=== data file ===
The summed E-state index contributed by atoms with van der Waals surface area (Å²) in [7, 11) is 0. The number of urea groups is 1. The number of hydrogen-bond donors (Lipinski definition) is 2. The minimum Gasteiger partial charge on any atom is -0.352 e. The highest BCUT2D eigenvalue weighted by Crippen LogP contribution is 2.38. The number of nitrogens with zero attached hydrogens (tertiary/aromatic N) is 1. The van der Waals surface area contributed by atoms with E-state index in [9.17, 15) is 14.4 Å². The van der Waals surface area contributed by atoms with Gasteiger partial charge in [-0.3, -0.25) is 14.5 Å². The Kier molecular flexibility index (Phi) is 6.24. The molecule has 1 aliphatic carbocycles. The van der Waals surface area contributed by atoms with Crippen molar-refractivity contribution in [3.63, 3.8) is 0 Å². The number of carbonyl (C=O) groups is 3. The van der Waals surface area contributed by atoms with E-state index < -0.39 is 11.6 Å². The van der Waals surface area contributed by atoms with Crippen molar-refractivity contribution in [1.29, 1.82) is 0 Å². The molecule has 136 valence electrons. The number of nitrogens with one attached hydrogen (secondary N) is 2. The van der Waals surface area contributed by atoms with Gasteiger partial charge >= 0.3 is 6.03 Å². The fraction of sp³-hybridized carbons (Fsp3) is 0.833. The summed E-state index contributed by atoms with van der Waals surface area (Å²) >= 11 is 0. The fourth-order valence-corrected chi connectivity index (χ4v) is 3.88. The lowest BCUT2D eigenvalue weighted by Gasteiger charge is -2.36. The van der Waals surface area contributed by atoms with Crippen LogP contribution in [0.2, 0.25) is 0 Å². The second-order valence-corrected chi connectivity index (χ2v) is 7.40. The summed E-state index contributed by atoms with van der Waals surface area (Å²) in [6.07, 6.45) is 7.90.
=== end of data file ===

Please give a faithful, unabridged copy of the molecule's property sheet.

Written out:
The summed E-state index contributed by atoms with van der Waals surface area (Å²) in [7, 11) is 0. The number of urea groups is 1. The number of hydrogen-bond donors (Lipinski definition) is 2. The minimum Gasteiger partial charge on any atom is -0.352 e. The highest BCUT2D eigenvalue weighted by Crippen LogP contribution is 2.38. The number of nitrogens with zero attached hydrogens (tertiary/aromatic N) is 1. The van der Waals surface area contributed by atoms with E-state index in [9.17, 15) is 14.4 Å². The van der Waals surface area contributed by atoms with Gasteiger partial charge in [-0.3, -0.25) is 14.5 Å². The Kier molecular flexibility index (Phi) is 6.24. The molecule has 1 aliphatic carbocycles. The van der Waals surface area contributed by atoms with Crippen molar-refractivity contribution in [3.63, 3.8) is 0 Å². The number of carbonyl (C=O) groups is 3. The van der Waals surface area contributed by atoms with E-state index < -0.39 is 11.6 Å². The van der Waals surface area contributed by atoms with Crippen molar-refractivity contribution in [1.29, 1.82) is 0 Å². The molecule has 136 valence electrons. The number of nitrogens with one attached hydrogen (secondary N) is 2. The van der Waals surface area contributed by atoms with Gasteiger partial charge >= 0.3 is 6.03 Å². The fraction of sp³-hybridized carbons (Fsp3) is 0.833. The summed E-state index contributed by atoms with van der Waals surface area (Å²) >= 11 is 0. The fourth-order valence-corrected chi connectivity index (χ4v) is 3.88. The lowest BCUT2D eigenvalue weighted by Gasteiger charge is -2.36. The van der Waals surface area contributed by atoms with Crippen LogP contribution in [0.2, 0.25) is 0 Å². The second-order valence-corrected chi connectivity index (χ2v) is 7.40. The summed E-state index contributed by atoms with van der Waals surface area (Å²) in [6.07, 6.45) is 7.90.